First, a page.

Rachel hugged Alyce and other people she recognized, then reached in her bag and pulled out my brother’s portrait, the one that had been propped on his casket at the funeral. She leaned it against the base of the soldier statue.

Behind the picture glass, Jake smiled at me. I plugged the mike into the amp and clipped the amp to the car battery. I flipped a switch and the power light turned green. I tapped the mike, and the speaker thumped.

I wanted to hurry this up and waved Rachel over. I handed her the mike. “You’re on.” The battery would last at least an hour, but I doubted we would have that long.

Rachel examined her filigreed watch. “Let’s let the crowd grow.”

I glanced at mine. 12:30.

More people arrived. But half were cops—city police, county police, state police, and eight men wearing silver long-sleeved shirts, black pants, and matching ties. Their caps bore a perched eagle clutching a saber and whip. Internal Security.

New Bethany’s gray-haired police chief paced back and forth, carrying a megaphone. The Internal Security troops stared at us, long batons and compact submachine guns fastened to their belts.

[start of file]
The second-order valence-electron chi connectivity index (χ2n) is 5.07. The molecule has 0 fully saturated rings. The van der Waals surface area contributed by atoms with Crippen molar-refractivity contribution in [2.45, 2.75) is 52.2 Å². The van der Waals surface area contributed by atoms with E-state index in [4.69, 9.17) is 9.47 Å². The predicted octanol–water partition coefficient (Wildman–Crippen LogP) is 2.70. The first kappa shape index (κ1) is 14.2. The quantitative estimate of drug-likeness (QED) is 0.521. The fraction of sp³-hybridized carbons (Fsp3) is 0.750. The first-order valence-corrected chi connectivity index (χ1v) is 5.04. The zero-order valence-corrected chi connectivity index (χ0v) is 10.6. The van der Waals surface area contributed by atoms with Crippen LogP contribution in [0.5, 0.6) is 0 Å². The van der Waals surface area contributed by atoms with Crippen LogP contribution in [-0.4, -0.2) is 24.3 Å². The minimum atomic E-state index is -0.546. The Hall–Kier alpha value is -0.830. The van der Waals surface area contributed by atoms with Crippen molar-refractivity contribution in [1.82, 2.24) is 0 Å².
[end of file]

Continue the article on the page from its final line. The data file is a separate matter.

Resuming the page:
My knees shook. “Rachel, I’ve got a bad feeling. Really bad. We should go, right now.”


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About Author

TW author photo

Ted Weber has pursued writing since childhood, and learned filmmaking and screenwriting in college, along with a little bit of physics. Trapped at home during the “Snowmageddon” of 2010, he transformed those interests into novel writing. His first published novel, a near-future cyberpunk thriller titled Sleep State Interrupt, was a finalist for the 2017 Compton Crook award for best first science fiction, fantasy, or horror novel. The two sequels, The Wrath of Leviathan and Zero-Day Rising, are also available. His latest release, Born in Salt, pits an Illinois farm boy against a ruthless fascist government that took power in a coup. Mr. Weber is a member of Poets & Writers and the Maryland Writers Association, and has run numerous writing workshops. By day, Mr. Weber works as an ecologist, and has had a number of scientific papers and book chapters published. He lives in Annapolis, Maryland with his wife Karen. He enjoys traveling and has visited all seven continents.

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Book Review: The Broken God – Gareth Hanrahan